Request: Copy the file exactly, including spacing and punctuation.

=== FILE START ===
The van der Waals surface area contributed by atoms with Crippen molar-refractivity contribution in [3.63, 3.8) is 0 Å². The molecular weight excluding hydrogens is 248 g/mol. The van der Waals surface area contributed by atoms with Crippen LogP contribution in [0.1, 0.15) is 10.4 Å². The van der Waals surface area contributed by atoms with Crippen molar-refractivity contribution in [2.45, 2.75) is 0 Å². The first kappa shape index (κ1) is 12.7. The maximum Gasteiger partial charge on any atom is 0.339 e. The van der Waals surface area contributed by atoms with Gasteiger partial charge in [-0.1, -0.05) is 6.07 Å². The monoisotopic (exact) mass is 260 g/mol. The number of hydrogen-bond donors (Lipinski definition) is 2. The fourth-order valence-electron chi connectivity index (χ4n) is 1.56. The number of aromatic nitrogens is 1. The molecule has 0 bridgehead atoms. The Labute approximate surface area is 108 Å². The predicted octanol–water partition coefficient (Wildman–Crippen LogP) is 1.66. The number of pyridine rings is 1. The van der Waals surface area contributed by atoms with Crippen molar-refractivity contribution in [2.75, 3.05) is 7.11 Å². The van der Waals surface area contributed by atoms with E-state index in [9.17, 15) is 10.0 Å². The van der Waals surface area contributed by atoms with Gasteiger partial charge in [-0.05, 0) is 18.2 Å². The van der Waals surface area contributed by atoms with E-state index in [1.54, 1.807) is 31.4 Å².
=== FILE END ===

The van der Waals surface area contributed by atoms with Crippen molar-refractivity contribution in [3.63, 3.8) is 0 Å². The molecular weight excluding hydrogens is 248 g/mol. The van der Waals surface area contributed by atoms with Crippen LogP contribution in [0.1, 0.15) is 10.4 Å². The van der Waals surface area contributed by atoms with Crippen molar-refractivity contribution in [2.45, 2.75) is 0 Å². The first kappa shape index (κ1) is 12.7. The maximum Gasteiger partial charge on any atom is 0.339 e. The van der Waals surface area contributed by atoms with Gasteiger partial charge in [-0.1, -0.05) is 6.07 Å². The monoisotopic (exact) mass is 260 g/mol. The number of hydrogen-bond donors (Lipinski definition) is 2. The fourth-order valence-electron chi connectivity index (χ4n) is 1.56. The number of aromatic nitrogens is 1. The molecule has 0 bridgehead atoms. The Labute approximate surface area is 108 Å². The predicted octanol–water partition coefficient (Wildman–Crippen LogP) is 1.66. The number of pyridine rings is 1. The van der Waals surface area contributed by atoms with Crippen molar-refractivity contribution in [2.75, 3.05) is 7.11 Å². The van der Waals surface area contributed by atoms with E-state index in [9.17, 15) is 10.0 Å². The van der Waals surface area contributed by atoms with Gasteiger partial charge in [-0.05, 0) is 18.2 Å². The van der Waals surface area contributed by atoms with E-state index in [1.54, 1.807) is 31.4 Å².